Co-Owners of Property are called "Tenants in Common"

Common questions that naturally arise when the parties relationship deteriorates:

  • What to do with the property?
  • Who owns what?
  • What are each parties’ rights?

The answer to this questions begins with determining who a property is titled. Remember, when someone gets there name put on a Deed it can mean many different things. For example:

  • To Husband and Wife;
  • To Husband and Wife as joint tenants with the remainder to the survivor;
  • To Husband with a Transfer on Death to Wife language; and
  • To Husband with Wife retaining a Life Estate language.

If there is no “special language” then the designation is referred to a Tenants in Common.” As Tenants in Common, each co-tenant has a separate, but distinct title to an undivided share of the entire property. In other words, the Co-Tenants own the entire property and have equal access to the entire property. However, if a Co-Tenant decides to sell the property, he/she could only sell their ½ interest in the property.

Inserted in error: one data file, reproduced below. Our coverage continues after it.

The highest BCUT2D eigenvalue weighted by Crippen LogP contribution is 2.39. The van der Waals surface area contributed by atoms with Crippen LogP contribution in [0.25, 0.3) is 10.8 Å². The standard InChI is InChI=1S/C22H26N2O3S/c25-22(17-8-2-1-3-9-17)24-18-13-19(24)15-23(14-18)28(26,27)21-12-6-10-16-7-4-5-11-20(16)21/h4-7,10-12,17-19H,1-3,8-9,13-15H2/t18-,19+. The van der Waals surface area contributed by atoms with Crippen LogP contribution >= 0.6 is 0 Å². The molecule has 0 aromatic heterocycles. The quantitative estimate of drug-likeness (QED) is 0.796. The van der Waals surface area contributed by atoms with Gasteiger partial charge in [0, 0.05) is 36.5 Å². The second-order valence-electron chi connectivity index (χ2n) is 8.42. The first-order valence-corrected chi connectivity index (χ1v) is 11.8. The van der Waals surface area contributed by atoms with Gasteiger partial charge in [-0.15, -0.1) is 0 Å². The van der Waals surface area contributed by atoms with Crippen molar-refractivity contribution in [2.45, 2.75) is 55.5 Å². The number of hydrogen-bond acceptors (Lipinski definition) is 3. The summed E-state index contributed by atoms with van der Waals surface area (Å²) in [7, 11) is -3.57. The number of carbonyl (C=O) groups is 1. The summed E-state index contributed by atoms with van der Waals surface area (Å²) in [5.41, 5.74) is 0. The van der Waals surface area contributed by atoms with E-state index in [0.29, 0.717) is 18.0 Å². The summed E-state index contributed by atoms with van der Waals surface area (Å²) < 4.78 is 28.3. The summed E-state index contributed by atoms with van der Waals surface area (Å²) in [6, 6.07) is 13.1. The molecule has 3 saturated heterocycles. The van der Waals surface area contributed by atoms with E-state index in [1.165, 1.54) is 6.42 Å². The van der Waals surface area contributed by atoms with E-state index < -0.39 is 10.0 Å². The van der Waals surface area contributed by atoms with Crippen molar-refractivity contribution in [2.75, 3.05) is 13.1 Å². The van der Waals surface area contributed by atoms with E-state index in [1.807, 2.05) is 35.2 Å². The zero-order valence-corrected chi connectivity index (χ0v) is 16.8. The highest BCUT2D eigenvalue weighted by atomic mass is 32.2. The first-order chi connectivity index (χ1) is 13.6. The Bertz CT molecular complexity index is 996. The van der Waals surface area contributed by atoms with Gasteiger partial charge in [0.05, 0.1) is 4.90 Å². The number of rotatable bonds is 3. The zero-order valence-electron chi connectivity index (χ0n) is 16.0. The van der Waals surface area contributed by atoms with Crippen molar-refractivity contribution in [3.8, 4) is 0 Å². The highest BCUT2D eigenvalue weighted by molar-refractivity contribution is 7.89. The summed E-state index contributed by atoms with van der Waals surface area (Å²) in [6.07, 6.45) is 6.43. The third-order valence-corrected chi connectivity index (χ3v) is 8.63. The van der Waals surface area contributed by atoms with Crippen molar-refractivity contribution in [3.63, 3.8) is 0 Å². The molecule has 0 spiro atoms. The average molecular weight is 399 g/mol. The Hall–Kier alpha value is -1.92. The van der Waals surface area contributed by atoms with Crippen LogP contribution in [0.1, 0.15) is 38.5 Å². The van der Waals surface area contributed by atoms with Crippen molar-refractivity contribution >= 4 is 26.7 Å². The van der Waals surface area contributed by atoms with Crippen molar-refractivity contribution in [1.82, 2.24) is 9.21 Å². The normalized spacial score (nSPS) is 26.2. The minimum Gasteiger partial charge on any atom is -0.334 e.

What about Profits, Rents, and Improvements?

Generally speaking, a co-tenant may recover from another tenant his/her share of rents and profits received by a co-tenant. However, when it comes to improvements the law is not as clear. A Co-Tenant may sue another Co-Tenant who commits waste or denies a Co-Tenant access to the property. 

As you see the law is complicated when it comes to Co-Tenants rights. This is why it’s import to discuss your legal rights with an experienced real estate attorney. We will be able to guide you to make the best decision and help you recover costs for improvements, taxes, and other repairs that you may make as a Co-Tenant. Give us a call today!

How to get out of Co-Ownership when you don't get along with the other owner? 

The most common way to get out of by reaching an agreement between the parties. However, in some instances an agreement cannot be reached. If that's the case, then you will need to get a Court ordered sale of the property, commonly called a Partition. In a Partition Sale, the Court will uses its powers of equity to equally divide the property between the parties. In some instances, this results in one party buying out another and in others it results in a third party purchasing the property. 

If you can't get out of your Co-Ownership of real estate, give us a call at 740.346.2899.